Factor in the earth-toned vest and the tamed hair and you’ve got yourself a solid look going.
Nice work, Eric. This one’s going to be hard to beat.
Beard score: 9.5/10 for slight sideburn patchiness
Sergey Brin (Alphabet)
If you do a Bing Image search of Sergey, he’s wearing the Google Glass in about half of the results. And that’s not necessarily a bad thing. He did invent the product so if anyone can get away with it, it’s him.
Unfortunately for him, that computer on his face really distracts from what’s happening on his chin.
Again, not his fault so I’ll try to be as objective as possible while staring down the barrel of a $1,500 cyborg monstrosity.
What immediately stands out is the tasteful greying front whiskers and the overall low profile on the cheeks.
Unless he shaves his dimples (doesn’t look like it), this is a very shapely piece of manquipment that one can only assume makes his old pal Larry Page quiver in jealous rage.
Beard score: 6/10 for being a cyborg
Ramit Sethi (I Will Teach You to be Rich)
Now, if I’m judging everyone else’s rebellious bristles, it’s only fair that I throw myself in the mix.
Objectively speaking, my biggest strength is vertical symmetry.
That means my hair is roughly the same length as the beard, tying it into one single entity rather than separate beasts.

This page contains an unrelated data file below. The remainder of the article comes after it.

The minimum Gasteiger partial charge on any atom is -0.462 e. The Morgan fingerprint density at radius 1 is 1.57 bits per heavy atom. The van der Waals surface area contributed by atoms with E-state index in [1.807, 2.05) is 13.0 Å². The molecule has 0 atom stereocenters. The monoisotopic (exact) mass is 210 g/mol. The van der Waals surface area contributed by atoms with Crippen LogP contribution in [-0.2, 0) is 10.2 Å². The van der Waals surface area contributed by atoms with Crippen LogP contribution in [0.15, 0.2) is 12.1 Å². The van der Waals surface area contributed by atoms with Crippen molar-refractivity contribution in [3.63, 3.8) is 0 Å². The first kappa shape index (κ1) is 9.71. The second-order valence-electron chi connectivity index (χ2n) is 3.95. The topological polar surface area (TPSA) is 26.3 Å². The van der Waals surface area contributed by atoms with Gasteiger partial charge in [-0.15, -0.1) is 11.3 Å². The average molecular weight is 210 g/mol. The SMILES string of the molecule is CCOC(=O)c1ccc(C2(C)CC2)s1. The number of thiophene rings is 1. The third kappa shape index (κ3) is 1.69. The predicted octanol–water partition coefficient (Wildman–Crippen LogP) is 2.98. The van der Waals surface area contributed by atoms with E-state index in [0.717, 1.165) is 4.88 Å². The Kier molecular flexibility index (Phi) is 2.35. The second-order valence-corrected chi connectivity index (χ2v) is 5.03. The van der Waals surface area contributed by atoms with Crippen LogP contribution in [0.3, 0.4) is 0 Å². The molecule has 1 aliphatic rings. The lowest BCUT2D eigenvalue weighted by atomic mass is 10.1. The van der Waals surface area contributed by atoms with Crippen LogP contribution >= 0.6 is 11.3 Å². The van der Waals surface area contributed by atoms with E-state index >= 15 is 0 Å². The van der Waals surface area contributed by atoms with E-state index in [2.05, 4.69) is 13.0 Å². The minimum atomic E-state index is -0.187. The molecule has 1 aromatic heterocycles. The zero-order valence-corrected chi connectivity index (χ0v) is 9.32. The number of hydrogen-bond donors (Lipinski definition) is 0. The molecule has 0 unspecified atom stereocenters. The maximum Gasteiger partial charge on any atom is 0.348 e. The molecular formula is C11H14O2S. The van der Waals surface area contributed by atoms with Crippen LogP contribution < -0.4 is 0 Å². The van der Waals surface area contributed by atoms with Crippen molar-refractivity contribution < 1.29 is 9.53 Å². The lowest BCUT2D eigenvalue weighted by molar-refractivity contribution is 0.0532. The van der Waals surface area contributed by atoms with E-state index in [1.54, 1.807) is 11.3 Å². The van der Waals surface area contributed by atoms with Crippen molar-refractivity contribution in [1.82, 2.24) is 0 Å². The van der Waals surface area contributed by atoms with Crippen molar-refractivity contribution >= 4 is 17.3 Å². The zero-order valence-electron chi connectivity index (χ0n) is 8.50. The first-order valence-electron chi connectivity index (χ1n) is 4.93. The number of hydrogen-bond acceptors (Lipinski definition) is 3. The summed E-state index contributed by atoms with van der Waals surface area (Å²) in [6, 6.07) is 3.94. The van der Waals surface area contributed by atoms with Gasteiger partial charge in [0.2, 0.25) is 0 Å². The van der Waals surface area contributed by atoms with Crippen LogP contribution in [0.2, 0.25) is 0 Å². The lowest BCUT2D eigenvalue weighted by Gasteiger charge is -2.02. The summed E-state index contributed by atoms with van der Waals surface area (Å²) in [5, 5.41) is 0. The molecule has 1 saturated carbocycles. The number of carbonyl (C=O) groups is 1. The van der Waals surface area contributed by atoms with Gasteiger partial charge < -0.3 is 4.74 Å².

This was a very purposeful beard and one that required regular maintenance. Because how you make people feel might be more important than how you look, the beard doesn’t hurt.
Beard score: 6/10 for being slightly more groomed than average
Richard Branson (Virgin)
This is one of those iconic, tech goatees. Branson’s been cultivating it since the 60s and hasn’t looked back.
And to tell you the truth, it works. Branson does more crazy stuff than any other self-made billionaire and I’d bet that a large part of his success has to do with that cookie duster.
The slightly off-red coloring reminds me of a crisp autumn day and, for some reason, makes him more seem more approachable than your typical hard-nosed businessman.
Beard score: 8/10 for consistency
Marc Benioff (Salesforce)
Marc, I respect you, and the company you built is a beast… But If someone showed me your picture — with the gold watch, slicked back hair, and constant 5 o’clock shadow — and asked me what company you ran, my first guess would be the Mafia. Or maybe used car sales.
This is the type of beard that walks into the room and gets what it wants.
No clue what Beinoff’s ethnic background is, but I wouldn’t be surprised if this beard is a distant relative to Viking conquerors. Something that waits until you’re asleep before attacking your village and stealing all your sheep.
Beard score: 9/10 for intimidation